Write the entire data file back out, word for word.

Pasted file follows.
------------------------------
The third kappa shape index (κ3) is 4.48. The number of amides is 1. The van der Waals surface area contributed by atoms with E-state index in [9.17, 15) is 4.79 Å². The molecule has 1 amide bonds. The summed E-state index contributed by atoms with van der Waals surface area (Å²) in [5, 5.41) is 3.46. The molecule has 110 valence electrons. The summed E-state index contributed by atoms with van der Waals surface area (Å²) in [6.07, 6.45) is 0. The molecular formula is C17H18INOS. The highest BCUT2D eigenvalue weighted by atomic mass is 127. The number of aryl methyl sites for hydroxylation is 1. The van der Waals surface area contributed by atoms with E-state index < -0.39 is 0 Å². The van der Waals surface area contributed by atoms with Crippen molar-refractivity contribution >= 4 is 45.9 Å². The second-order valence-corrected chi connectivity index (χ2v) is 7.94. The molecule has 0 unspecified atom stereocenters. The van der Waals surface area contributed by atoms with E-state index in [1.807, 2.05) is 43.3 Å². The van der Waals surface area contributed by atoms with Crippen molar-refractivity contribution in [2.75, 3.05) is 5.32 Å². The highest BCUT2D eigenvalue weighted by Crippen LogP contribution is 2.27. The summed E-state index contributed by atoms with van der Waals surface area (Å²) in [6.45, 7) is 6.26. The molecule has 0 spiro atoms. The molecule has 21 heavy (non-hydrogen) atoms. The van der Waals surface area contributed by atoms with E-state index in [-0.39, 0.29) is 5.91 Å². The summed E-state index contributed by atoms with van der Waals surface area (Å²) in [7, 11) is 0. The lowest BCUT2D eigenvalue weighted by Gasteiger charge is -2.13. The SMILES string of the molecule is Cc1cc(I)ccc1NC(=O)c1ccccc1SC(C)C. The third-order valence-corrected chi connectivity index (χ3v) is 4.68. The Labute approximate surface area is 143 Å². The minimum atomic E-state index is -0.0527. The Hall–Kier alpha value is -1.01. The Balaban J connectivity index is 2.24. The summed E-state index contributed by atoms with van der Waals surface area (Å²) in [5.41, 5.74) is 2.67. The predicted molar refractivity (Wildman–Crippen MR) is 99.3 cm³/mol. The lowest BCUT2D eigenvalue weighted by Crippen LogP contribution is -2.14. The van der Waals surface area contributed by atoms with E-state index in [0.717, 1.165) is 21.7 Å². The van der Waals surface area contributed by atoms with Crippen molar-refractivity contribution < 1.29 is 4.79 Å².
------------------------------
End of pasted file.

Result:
The third kappa shape index (κ3) is 4.48. The number of amides is 1. The van der Waals surface area contributed by atoms with E-state index in [9.17, 15) is 4.79 Å². The molecule has 1 amide bonds. The summed E-state index contributed by atoms with van der Waals surface area (Å²) in [5, 5.41) is 3.46. The molecule has 110 valence electrons. The summed E-state index contributed by atoms with van der Waals surface area (Å²) in [6.07, 6.45) is 0. The molecular formula is C17H18INOS. The highest BCUT2D eigenvalue weighted by atomic mass is 127. The number of aryl methyl sites for hydroxylation is 1. The van der Waals surface area contributed by atoms with E-state index < -0.39 is 0 Å². The van der Waals surface area contributed by atoms with Crippen molar-refractivity contribution >= 4 is 45.9 Å². The second-order valence-corrected chi connectivity index (χ2v) is 7.94. The molecule has 0 unspecified atom stereocenters. The van der Waals surface area contributed by atoms with E-state index in [1.807, 2.05) is 43.3 Å². The van der Waals surface area contributed by atoms with Crippen molar-refractivity contribution in [2.75, 3.05) is 5.32 Å². The highest BCUT2D eigenvalue weighted by Crippen LogP contribution is 2.27. The summed E-state index contributed by atoms with van der Waals surface area (Å²) in [6.45, 7) is 6.26. The molecule has 0 spiro atoms. The molecule has 21 heavy (non-hydrogen) atoms. The van der Waals surface area contributed by atoms with E-state index in [-0.39, 0.29) is 5.91 Å². The summed E-state index contributed by atoms with van der Waals surface area (Å²) in [7, 11) is 0. The lowest BCUT2D eigenvalue weighted by Gasteiger charge is -2.13. The SMILES string of the molecule is Cc1cc(I)ccc1NC(=O)c1ccccc1SC(C)C. The third-order valence-corrected chi connectivity index (χ3v) is 4.68. The Labute approximate surface area is 143 Å². The minimum atomic E-state index is -0.0527. The Hall–Kier alpha value is -1.01. The Balaban J connectivity index is 2.24. The summed E-state index contributed by atoms with van der Waals surface area (Å²) in [5.41, 5.74) is 2.67. The predicted molar refractivity (Wildman–Crippen MR) is 99.3 cm³/mol. The lowest BCUT2D eigenvalue weighted by Crippen LogP contribution is -2.14. The van der Waals surface area contributed by atoms with E-state index in [0.717, 1.165) is 21.7 Å². The van der Waals surface area contributed by atoms with Crippen molar-refractivity contribution < 1.29 is 4.79 Å².